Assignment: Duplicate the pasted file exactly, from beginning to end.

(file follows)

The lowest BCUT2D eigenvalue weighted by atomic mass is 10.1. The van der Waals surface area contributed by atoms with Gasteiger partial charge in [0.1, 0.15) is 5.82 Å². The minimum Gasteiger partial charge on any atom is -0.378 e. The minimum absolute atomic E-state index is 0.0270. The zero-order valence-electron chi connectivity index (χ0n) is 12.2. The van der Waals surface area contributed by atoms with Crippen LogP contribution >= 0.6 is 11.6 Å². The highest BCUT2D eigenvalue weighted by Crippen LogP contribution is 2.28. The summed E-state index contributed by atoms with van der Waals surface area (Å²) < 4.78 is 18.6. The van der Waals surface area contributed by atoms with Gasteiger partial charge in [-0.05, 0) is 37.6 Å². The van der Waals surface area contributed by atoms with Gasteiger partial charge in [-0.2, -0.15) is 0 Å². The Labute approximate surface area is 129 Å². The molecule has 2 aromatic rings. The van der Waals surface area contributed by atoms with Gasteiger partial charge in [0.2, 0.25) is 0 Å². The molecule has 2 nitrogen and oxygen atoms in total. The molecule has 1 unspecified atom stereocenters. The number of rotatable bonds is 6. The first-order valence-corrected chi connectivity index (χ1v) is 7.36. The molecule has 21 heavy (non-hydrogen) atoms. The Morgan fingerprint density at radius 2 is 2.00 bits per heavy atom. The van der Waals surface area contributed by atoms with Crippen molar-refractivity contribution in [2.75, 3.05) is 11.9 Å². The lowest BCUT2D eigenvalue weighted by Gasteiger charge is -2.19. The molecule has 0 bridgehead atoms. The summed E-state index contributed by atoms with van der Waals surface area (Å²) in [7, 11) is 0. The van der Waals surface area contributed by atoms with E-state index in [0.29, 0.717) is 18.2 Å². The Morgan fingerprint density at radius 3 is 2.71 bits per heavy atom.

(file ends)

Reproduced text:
The lowest BCUT2D eigenvalue weighted by atomic mass is 10.1. The van der Waals surface area contributed by atoms with Gasteiger partial charge in [0.1, 0.15) is 5.82 Å². The minimum Gasteiger partial charge on any atom is -0.378 e. The minimum absolute atomic E-state index is 0.0270. The zero-order valence-electron chi connectivity index (χ0n) is 12.2. The van der Waals surface area contributed by atoms with Crippen LogP contribution >= 0.6 is 11.6 Å². The highest BCUT2D eigenvalue weighted by Crippen LogP contribution is 2.28. The summed E-state index contributed by atoms with van der Waals surface area (Å²) < 4.78 is 18.6. The van der Waals surface area contributed by atoms with Gasteiger partial charge in [-0.05, 0) is 37.6 Å². The van der Waals surface area contributed by atoms with Gasteiger partial charge in [-0.2, -0.15) is 0 Å². The Labute approximate surface area is 129 Å². The molecule has 2 aromatic rings. The van der Waals surface area contributed by atoms with Gasteiger partial charge in [0.2, 0.25) is 0 Å². The molecule has 2 nitrogen and oxygen atoms in total. The molecule has 1 unspecified atom stereocenters. The number of rotatable bonds is 6. The first-order valence-corrected chi connectivity index (χ1v) is 7.36. The molecule has 21 heavy (non-hydrogen) atoms. The Morgan fingerprint density at radius 2 is 2.00 bits per heavy atom. The van der Waals surface area contributed by atoms with Crippen molar-refractivity contribution in [2.75, 3.05) is 11.9 Å². The lowest BCUT2D eigenvalue weighted by Gasteiger charge is -2.19. The molecule has 0 bridgehead atoms. The summed E-state index contributed by atoms with van der Waals surface area (Å²) in [7, 11) is 0. The van der Waals surface area contributed by atoms with E-state index in [0.29, 0.717) is 18.2 Å². The Morgan fingerprint density at radius 3 is 2.71 bits per heavy atom.